Healthcare innovation--essential to achieve the industry's goal of the Triple Aim--has stalled in many cases as hospital leaders fear giving up existing business models and disrupting workflow. But healthcare leaders can, and must, take steps to advance innovation, according to a post from Health Affairs.
In many cases, innovative and information technology solutions are more likely to falter due to lack of support the closer they get to the boardroom or C-suite, writes Jaan Sidorov, M.D., chief medical officer at health technology firm medSolis, Inc., in the piece.
To overcome such biases and truly sell healthcare leaders and board members on the value of IT-based care innovation initiatives, Sidorov says innovation advocates must:
- Account for non-financial, non-clinical measures of success, such as care experience and reputation within the marketplace.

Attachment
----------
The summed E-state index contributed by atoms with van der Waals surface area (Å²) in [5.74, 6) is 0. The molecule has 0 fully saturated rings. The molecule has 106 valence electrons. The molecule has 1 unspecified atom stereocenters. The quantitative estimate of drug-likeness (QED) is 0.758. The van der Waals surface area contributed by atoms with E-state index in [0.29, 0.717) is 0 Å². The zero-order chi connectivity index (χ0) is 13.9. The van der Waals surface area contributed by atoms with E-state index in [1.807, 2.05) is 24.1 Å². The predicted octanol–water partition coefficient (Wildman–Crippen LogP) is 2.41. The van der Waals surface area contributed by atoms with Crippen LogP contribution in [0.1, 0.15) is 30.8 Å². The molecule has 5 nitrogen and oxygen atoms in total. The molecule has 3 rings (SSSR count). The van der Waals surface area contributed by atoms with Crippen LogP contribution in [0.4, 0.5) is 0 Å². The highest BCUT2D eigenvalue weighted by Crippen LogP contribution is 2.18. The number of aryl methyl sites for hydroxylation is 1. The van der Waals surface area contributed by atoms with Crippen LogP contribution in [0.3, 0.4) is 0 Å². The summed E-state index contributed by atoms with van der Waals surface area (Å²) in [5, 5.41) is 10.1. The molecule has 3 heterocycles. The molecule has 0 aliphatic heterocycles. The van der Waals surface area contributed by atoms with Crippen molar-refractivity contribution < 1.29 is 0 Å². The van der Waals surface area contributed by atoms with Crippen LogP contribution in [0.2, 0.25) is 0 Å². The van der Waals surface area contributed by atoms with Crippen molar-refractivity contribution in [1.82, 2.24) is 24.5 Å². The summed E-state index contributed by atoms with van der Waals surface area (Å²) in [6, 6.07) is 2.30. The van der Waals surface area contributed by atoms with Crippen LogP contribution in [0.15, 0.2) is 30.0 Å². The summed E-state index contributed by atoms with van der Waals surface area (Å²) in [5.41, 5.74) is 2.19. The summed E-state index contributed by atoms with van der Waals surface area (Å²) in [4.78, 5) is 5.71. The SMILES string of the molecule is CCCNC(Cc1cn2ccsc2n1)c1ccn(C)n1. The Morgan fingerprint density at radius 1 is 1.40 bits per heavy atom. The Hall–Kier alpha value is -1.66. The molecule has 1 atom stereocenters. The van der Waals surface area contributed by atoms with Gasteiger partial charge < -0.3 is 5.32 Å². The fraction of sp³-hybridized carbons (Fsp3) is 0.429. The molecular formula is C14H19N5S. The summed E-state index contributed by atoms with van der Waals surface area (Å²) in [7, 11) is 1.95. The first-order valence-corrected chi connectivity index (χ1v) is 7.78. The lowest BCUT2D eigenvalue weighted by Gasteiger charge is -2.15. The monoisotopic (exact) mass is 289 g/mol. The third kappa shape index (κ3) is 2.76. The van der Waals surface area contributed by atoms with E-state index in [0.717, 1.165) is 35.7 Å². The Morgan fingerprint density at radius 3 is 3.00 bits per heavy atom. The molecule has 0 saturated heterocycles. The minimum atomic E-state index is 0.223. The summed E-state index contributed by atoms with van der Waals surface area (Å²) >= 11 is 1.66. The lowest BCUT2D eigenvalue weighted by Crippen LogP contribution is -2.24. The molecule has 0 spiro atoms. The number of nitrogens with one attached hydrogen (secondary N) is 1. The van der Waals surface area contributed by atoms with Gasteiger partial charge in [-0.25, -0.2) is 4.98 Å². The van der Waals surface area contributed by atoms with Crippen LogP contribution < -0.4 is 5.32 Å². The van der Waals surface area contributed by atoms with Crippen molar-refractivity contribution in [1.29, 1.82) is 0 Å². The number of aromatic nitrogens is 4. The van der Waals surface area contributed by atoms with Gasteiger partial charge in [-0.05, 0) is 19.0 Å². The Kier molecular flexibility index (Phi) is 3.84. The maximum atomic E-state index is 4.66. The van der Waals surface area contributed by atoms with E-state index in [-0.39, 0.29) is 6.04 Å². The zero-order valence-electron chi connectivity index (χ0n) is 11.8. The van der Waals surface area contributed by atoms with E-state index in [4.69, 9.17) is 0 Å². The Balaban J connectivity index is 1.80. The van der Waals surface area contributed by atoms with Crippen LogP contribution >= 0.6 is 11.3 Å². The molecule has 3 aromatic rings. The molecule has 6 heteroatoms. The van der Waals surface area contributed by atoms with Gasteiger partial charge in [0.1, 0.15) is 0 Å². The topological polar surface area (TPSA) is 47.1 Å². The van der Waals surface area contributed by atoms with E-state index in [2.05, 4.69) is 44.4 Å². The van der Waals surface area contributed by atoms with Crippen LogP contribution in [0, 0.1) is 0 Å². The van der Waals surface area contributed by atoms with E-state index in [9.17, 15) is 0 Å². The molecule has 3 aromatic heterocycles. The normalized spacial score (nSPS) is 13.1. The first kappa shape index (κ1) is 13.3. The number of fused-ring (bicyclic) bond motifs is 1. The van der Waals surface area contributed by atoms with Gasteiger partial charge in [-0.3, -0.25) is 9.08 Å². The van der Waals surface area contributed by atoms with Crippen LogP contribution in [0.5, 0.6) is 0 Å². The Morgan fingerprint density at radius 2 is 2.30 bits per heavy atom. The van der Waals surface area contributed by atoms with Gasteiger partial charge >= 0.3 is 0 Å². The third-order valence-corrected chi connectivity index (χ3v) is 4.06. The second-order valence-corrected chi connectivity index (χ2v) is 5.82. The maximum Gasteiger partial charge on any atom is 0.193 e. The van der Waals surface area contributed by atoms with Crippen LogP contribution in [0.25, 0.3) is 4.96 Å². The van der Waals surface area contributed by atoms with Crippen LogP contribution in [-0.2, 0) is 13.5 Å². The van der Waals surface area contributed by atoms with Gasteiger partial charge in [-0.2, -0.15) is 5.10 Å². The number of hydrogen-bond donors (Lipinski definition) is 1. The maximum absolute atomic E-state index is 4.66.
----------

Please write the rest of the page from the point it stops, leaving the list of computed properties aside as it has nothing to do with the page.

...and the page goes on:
- Look to examples of similar technology succeeding in other industries.
- Avoid the use of vague descriptions such as “research” when describing initiatives, as these terms may cause some people to question the value of the projects.
Policymakers also have a role to play in accelerating care delivery innovation, according to a second Health Affairs post. Medicare regulations overwhelmingly require in-person care delivery despite increased IT innovation in the form of telehealth and remote-monitoring technology; in 2014, Medicare spent only $14 million of its $608.7 billion budget on telemedicine.
With that in mind, say the authors, from the National Coalition on Health Care, policymakers must take steps to remove such barriers to high-tech care delivery, in combination with other moves such as lowering cost barriers to higher-value services and expanding proven delivery models. These steps “will accelerate the transition toward more affordable, higher quality healthcare in Medicare and across our healthcare system,” they say.